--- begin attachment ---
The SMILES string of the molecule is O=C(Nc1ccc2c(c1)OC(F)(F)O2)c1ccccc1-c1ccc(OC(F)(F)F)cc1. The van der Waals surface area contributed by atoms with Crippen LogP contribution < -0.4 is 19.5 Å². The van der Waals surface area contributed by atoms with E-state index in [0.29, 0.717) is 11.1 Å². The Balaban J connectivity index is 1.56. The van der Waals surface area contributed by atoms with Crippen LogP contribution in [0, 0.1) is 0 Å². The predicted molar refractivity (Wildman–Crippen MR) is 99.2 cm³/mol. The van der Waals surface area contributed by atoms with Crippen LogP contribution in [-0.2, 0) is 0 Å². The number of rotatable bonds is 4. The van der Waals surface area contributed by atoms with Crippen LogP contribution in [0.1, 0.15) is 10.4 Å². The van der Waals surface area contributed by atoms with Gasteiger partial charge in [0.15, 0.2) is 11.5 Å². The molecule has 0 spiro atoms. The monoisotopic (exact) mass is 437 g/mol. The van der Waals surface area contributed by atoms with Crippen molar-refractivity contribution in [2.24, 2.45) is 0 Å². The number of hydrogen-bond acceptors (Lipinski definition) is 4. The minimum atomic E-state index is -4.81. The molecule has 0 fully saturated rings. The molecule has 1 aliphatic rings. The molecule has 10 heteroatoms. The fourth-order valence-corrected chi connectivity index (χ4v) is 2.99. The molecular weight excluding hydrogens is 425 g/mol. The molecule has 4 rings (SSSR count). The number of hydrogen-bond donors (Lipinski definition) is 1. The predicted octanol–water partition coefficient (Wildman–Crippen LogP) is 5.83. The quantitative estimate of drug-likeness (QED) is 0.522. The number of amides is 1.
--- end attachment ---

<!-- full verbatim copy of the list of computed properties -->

The SMILES string of the molecule is O=C(Nc1ccc2c(c1)OC(F)(F)O2)c1ccccc1-c1ccc(OC(F)(F)F)cc1. The van der Waals surface area contributed by atoms with Crippen LogP contribution < -0.4 is 19.5 Å². The van der Waals surface area contributed by atoms with E-state index in [0.29, 0.717) is 11.1 Å². The Balaban J connectivity index is 1.56. The van der Waals surface area contributed by atoms with Crippen LogP contribution in [0, 0.1) is 0 Å². The predicted molar refractivity (Wildman–Crippen MR) is 99.2 cm³/mol. The van der Waals surface area contributed by atoms with Crippen LogP contribution in [-0.2, 0) is 0 Å². The number of rotatable bonds is 4. The van der Waals surface area contributed by atoms with Crippen LogP contribution in [0.1, 0.15) is 10.4 Å². The van der Waals surface area contributed by atoms with Gasteiger partial charge in [0.15, 0.2) is 11.5 Å². The molecule has 0 spiro atoms. The monoisotopic (exact) mass is 437 g/mol. The van der Waals surface area contributed by atoms with Crippen molar-refractivity contribution in [2.24, 2.45) is 0 Å². The number of hydrogen-bond acceptors (Lipinski definition) is 4. The minimum atomic E-state index is -4.81. The molecule has 0 fully saturated rings. The molecule has 1 aliphatic rings. The molecule has 10 heteroatoms. The fourth-order valence-corrected chi connectivity index (χ4v) is 2.99. The molecular weight excluding hydrogens is 425 g/mol. The molecule has 4 rings (SSSR count). The number of hydrogen-bond donors (Lipinski definition) is 1. The predicted octanol–water partition coefficient (Wildman–Crippen LogP) is 5.83. The quantitative estimate of drug-likeness (QED) is 0.522. The number of amides is 1.